Review: Dungeon Tiles Reincarnated offer some of the same, a lot of new

When it’s time to set up your next D&D game map, Dungeon Tiles can make quick work of it.

The full-color, thick cardboard tiles from Dungeons & Dragons make it easy to whip up a floor plan, drop some dungeon dressing (statues, doors, braziers, etc.) and get to rolling dice.

Dungeon Tiles Reincarnated sets have 16 sheets of tiles compared to 10 in the old “master sets,” so you’ll have even more pieces to play with.

And the best part: The new pieces are actually new. They’re new shapes, new designs, new concepts that will greatly expand your dungeon-building abilities.

Back in the days of D&D’s 4th edition Essentials, a group of “master sets” were released along with several smaller specific expansions cover the Underdark, battlefields, castles and more.

D&D is now offering three new sets of Dungeon Tiles Reincarnated: the Dungeon, the City and the Wilderness.

I picked up the brand-new Dungeon set, and I have to say: I’m pretty impressed.

Time for a confession: I have most every set of 4e Dungeon Tiles. I’m a big fan of maps and minis, and though I do occasionally create my own maps for games, whipping up a quick dungeon or roadside map using the pre-made tiles is often a lot easier and much quicker than slaving away for hours in Photoshop.

For comparison’s sake, I busted out my old Dungeon “master set” and went through it at the same time I unboxed the new Reincarnated set.

How do the two sets stack up? Well, very similarly. A large portion of the tiles are the same (even the storage boxes, which can be used with the tiles, are identical), but there are lots of new tiles, too.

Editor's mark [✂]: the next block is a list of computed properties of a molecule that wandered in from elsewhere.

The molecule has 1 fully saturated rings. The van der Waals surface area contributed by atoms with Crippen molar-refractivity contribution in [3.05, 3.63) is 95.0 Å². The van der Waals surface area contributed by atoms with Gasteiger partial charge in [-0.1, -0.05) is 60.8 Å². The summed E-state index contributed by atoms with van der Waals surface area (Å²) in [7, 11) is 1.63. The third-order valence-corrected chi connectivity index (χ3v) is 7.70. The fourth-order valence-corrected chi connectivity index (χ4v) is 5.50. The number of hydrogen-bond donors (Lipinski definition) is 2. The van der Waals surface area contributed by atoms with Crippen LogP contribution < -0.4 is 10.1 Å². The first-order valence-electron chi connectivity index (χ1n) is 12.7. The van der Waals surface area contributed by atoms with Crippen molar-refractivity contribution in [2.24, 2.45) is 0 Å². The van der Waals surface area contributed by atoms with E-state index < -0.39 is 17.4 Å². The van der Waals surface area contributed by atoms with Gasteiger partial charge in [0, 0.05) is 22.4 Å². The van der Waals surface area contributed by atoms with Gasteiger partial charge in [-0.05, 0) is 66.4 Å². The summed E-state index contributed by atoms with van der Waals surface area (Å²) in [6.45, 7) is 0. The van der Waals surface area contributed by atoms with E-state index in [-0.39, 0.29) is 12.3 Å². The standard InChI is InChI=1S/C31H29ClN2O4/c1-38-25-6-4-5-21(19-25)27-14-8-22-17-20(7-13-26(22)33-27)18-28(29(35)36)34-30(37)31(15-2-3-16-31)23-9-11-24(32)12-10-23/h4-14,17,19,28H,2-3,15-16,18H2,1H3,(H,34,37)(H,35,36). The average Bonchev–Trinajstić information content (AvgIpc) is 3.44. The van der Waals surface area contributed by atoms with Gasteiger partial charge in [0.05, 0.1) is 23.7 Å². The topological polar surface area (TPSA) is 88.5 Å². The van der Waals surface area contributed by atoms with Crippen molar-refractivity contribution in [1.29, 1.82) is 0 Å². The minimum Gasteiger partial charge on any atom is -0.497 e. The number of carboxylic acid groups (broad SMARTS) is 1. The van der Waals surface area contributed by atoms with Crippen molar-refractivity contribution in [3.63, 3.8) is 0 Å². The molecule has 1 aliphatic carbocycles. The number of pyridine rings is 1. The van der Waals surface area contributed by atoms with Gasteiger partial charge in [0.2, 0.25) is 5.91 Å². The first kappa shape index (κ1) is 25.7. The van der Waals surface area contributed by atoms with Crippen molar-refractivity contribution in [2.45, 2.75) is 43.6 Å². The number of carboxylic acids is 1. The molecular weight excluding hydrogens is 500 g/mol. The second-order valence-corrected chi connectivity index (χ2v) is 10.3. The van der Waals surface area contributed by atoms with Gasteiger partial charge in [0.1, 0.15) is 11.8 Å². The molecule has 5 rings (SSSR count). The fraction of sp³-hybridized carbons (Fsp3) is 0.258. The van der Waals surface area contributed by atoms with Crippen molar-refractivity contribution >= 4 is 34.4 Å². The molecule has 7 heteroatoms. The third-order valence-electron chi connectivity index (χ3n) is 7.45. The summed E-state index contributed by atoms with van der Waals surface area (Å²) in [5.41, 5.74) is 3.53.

Put it this way: The Reincarnated set is like Dungeon Tiles Plus.

The new pieces are new to Dungeon Tiles, and what I like about them most is that they offer new designs and (most especially) new shapes to play with.

All of the old tiles were squares or rectangles, but the Reincarnated tiles have pieces that will give your rooms diagonally cut corners, scalloped edges and smooth, round shapes. All of that gives you more options than your standard rectangular castle. There are meandering paths, diagonal passageways, rounded staircases, triangular pits and rooms lined with arrow slits.

There’s also plenty of new dungeon dressing to play with including staircases and pillars, a few arcane circles, magic portals surrounded by lightning, stalagmites, strange eggs, barrels, pits, subterranean rivers and magic runes.

My favorite is a giant basilisk-like statue that’s surrounded by pools of blood.

And even though it’s a Dungeon set, there’s more than just stone floor textures. There’s rubble and sand, subterranean paths lined with mushrooms, pits that open into lava and water and magic runes inlaid into the floor.

You can tell a lot of thought went into expanding this set because many of pieces expand the use of tiles in the set or tiles you may already have. New hallways let you connect rooms in different ways, transitional pieces between stone floors and sandy caves let you expand your dungeons and tiles featuring magical iconography have different colors on the flipside so you can show when a glyph of warding has activated.

And if you’re a collector of Dungeon Tiles, rest assured that the new Dungeon Tiles will work very well with your old Dungeon Tiles. The material, color and design is the same. Even if quite a few tiles in the Reincarnated sets are doubles of your old ones, it just means you’ll be able to create even bigger dungeons.

And who ever complains about that?


Dungeon Tiles Reincarnated retail for $29.99, though they’re available for less from Amazon. (The old “master sets” were $19.99.)

If you purchase them from Amazon, a small portion of the proceeds goes to help Crit For Brains.

      

   

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